Not all that dissimilar from the trend one time collaborator Robert Hampson made from Loop to Main to his solo works, Gordon Sharp has also evolved from a more conventional musician (appearing on works by This Mortal Coil and the Cocteau Twins no less) to an idiosyncratic electronic composer in the past 30 years. In line with his work from the earlier part of this century, touchedRAWKISSEDsour is a mass of laptop generated noises that are actually much more nuanced then they would seem on the surface, intentionally obscuring a rich world of composition.
One of the things I found most compelling about my first listen to touchedRAWKISSEDsour is how Sharp sneakily mixes in conventional sounds and instrumentation in these otherwise digital whirlwind chaotic recordings. Low-end sweeps and high pitched screeching might be the first impression of "Dancing on Ledges," but a little bit of guitar begins to sneak through and at the end taking on an almost overtly funk sound to it. Piano appears throughout on the lengthy "Yugao," and makes for a stark traditionalist contrast between the off-kilter orchestral samples and textural layers of DSP noise. It makes for perhaps the most melodic, beautiful piece of music on the album, but sounds like it came from a different universe entirely.
Noisy might be a characteristic of recent Cindytalk albums, and this is no exception, but there is also a good deal of rhythm to be had, even though it might be unconventional to say the least. "E Quindi Uscimmo a Riveder le Stelle" has Sharp piling dissonant loops together with harsher moments of laptop noise stabbing through. The loops, while of an unclear source, have a metallic complexity to them that fits together like a digital gamelan. Closing piece "Mystery Sings Out" is built from similar rhythmic techniques, but, in a more open, subdued composition. What sounds like synthetically modeled rain and thunder sounds creates the mood as bits of voice sneak through, perhaps as a passing reference to Sharp's previous role as a vocalist.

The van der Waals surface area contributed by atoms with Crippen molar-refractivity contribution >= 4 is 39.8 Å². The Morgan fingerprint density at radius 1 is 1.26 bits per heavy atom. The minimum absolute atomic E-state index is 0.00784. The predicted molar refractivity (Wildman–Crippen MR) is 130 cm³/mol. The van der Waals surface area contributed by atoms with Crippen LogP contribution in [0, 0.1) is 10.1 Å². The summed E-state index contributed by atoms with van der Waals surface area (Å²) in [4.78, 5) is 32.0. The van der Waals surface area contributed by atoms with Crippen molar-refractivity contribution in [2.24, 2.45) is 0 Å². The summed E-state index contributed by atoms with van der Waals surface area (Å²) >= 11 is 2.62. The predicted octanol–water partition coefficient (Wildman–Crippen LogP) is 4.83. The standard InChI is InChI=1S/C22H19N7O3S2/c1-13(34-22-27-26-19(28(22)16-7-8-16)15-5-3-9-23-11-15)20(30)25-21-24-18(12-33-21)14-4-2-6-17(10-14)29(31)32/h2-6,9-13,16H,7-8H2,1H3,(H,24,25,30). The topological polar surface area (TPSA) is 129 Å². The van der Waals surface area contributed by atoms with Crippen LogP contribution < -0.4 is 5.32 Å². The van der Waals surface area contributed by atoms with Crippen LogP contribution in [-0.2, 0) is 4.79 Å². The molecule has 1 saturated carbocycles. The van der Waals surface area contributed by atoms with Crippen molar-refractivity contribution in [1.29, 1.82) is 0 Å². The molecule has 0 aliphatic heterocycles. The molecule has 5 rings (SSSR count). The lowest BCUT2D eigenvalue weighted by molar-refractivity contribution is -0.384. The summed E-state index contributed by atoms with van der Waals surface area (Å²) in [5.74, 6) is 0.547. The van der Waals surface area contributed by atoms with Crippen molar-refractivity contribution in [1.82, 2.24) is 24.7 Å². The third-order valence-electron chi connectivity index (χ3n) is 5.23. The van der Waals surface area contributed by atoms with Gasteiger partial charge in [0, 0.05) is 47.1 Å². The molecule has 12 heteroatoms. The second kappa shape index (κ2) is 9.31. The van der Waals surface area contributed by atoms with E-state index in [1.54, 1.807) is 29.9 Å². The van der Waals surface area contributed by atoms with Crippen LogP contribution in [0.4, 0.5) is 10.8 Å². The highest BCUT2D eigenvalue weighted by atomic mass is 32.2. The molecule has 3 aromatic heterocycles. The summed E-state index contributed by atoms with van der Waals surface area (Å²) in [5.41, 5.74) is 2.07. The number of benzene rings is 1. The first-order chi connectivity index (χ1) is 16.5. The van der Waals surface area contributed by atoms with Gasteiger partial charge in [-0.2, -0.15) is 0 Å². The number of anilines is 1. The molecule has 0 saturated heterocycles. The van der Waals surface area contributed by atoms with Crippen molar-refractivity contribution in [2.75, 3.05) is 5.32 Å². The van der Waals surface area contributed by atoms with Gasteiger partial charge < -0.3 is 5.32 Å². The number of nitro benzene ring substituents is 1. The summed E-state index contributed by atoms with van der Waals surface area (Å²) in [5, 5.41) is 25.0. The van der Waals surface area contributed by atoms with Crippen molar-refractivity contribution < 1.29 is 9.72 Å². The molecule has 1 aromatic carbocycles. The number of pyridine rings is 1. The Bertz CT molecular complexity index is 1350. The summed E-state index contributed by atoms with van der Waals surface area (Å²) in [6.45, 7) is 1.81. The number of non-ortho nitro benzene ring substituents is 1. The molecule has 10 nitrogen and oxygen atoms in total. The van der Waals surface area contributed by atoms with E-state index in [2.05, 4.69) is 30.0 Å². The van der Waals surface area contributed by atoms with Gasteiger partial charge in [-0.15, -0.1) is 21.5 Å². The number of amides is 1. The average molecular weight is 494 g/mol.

More rudimentary and erratic rhythms underscore "Reversing the Panopticon," paired with a twinkling, melodic electronic passage up front in the mix. While at first it might seem to follow a more conventional structure, before long it slips into disorder and entropic noise, with even what sounds like some raw guitar feedback tacked on at the end. A majestic, almost fragile melody also is emphasized on "Mouth of my Sky (Open Up and Swallow Me)," but again placed within the confines of a larger industrial soundscape. The beautiful and ugly slowly lurch along together for the piece, paired up perfectly.
Like last year's A Life is Everywhere, touchedRAWKISSEDsour at first blush makes for a messy, dissonant and extremely chaotic sounding record. It does not take long, however, for Sharp's musicianship and ear for composition to reveal itself. These concessions to melody, or brief flashes of conventional instrumentation is exactly what makes this album so memorable. Complex and multifaceted, each song seems to mutate with every listen, a feat very few artists working in similarly discordant techniques can manage to accomplish.